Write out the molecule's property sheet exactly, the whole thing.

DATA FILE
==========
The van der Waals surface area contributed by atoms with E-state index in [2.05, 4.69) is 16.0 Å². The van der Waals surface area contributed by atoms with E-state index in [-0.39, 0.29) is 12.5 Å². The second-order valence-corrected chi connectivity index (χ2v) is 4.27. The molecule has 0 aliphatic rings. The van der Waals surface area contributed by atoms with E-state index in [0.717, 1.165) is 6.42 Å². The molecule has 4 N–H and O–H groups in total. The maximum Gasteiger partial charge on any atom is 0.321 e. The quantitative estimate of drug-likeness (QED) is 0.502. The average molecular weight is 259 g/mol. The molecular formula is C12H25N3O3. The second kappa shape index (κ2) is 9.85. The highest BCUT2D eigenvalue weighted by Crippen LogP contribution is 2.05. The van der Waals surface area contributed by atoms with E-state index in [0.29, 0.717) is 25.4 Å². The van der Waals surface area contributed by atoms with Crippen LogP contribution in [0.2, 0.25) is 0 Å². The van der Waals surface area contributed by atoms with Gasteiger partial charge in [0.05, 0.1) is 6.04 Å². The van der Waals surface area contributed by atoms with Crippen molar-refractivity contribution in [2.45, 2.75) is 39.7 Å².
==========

The van der Waals surface area contributed by atoms with E-state index in [2.05, 4.69) is 16.0 Å². The van der Waals surface area contributed by atoms with E-state index in [-0.39, 0.29) is 12.5 Å². The second-order valence-corrected chi connectivity index (χ2v) is 4.27. The molecule has 0 aliphatic rings. The van der Waals surface area contributed by atoms with E-state index in [0.717, 1.165) is 6.42 Å². The molecule has 4 N–H and O–H groups in total. The maximum Gasteiger partial charge on any atom is 0.321 e. The quantitative estimate of drug-likeness (QED) is 0.502. The average molecular weight is 259 g/mol. The molecular formula is C12H25N3O3. The second kappa shape index (κ2) is 9.85. The highest BCUT2D eigenvalue weighted by Crippen LogP contribution is 2.05. The van der Waals surface area contributed by atoms with E-state index in [0.29, 0.717) is 25.4 Å². The van der Waals surface area contributed by atoms with Crippen LogP contribution in [0.2, 0.25) is 0 Å². The van der Waals surface area contributed by atoms with Gasteiger partial charge in [0.05, 0.1) is 6.04 Å². The van der Waals surface area contributed by atoms with Crippen molar-refractivity contribution in [2.45, 2.75) is 39.7 Å².